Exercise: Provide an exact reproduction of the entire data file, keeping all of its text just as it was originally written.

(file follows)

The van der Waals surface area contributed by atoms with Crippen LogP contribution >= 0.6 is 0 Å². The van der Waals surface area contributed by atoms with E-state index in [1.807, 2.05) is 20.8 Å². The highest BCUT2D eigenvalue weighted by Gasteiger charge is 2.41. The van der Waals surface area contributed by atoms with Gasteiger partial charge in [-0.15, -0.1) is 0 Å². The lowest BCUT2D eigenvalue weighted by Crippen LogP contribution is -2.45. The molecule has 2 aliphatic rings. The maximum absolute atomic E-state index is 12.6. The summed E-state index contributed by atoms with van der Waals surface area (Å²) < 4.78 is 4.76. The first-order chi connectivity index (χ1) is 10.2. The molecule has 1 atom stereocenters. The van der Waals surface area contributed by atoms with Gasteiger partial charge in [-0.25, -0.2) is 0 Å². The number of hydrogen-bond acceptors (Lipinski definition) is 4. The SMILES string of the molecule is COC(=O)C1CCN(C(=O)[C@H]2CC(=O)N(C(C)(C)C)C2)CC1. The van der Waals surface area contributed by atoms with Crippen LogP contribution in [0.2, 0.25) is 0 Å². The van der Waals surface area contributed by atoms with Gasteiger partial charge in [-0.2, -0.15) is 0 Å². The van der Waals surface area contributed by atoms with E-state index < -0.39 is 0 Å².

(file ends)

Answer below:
The van der Waals surface area contributed by atoms with Crippen LogP contribution >= 0.6 is 0 Å². The van der Waals surface area contributed by atoms with E-state index in [1.807, 2.05) is 20.8 Å². The highest BCUT2D eigenvalue weighted by Gasteiger charge is 2.41. The van der Waals surface area contributed by atoms with Gasteiger partial charge in [-0.15, -0.1) is 0 Å². The lowest BCUT2D eigenvalue weighted by Crippen LogP contribution is -2.45. The molecule has 2 aliphatic rings. The maximum absolute atomic E-state index is 12.6. The summed E-state index contributed by atoms with van der Waals surface area (Å²) < 4.78 is 4.76. The first-order chi connectivity index (χ1) is 10.2. The molecule has 1 atom stereocenters. The van der Waals surface area contributed by atoms with Gasteiger partial charge in [-0.25, -0.2) is 0 Å². The number of hydrogen-bond acceptors (Lipinski definition) is 4. The SMILES string of the molecule is COC(=O)C1CCN(C(=O)[C@H]2CC(=O)N(C(C)(C)C)C2)CC1. The van der Waals surface area contributed by atoms with Crippen LogP contribution in [0.2, 0.25) is 0 Å². The van der Waals surface area contributed by atoms with Gasteiger partial charge in [-0.2, -0.15) is 0 Å². The van der Waals surface area contributed by atoms with E-state index < -0.39 is 0 Å².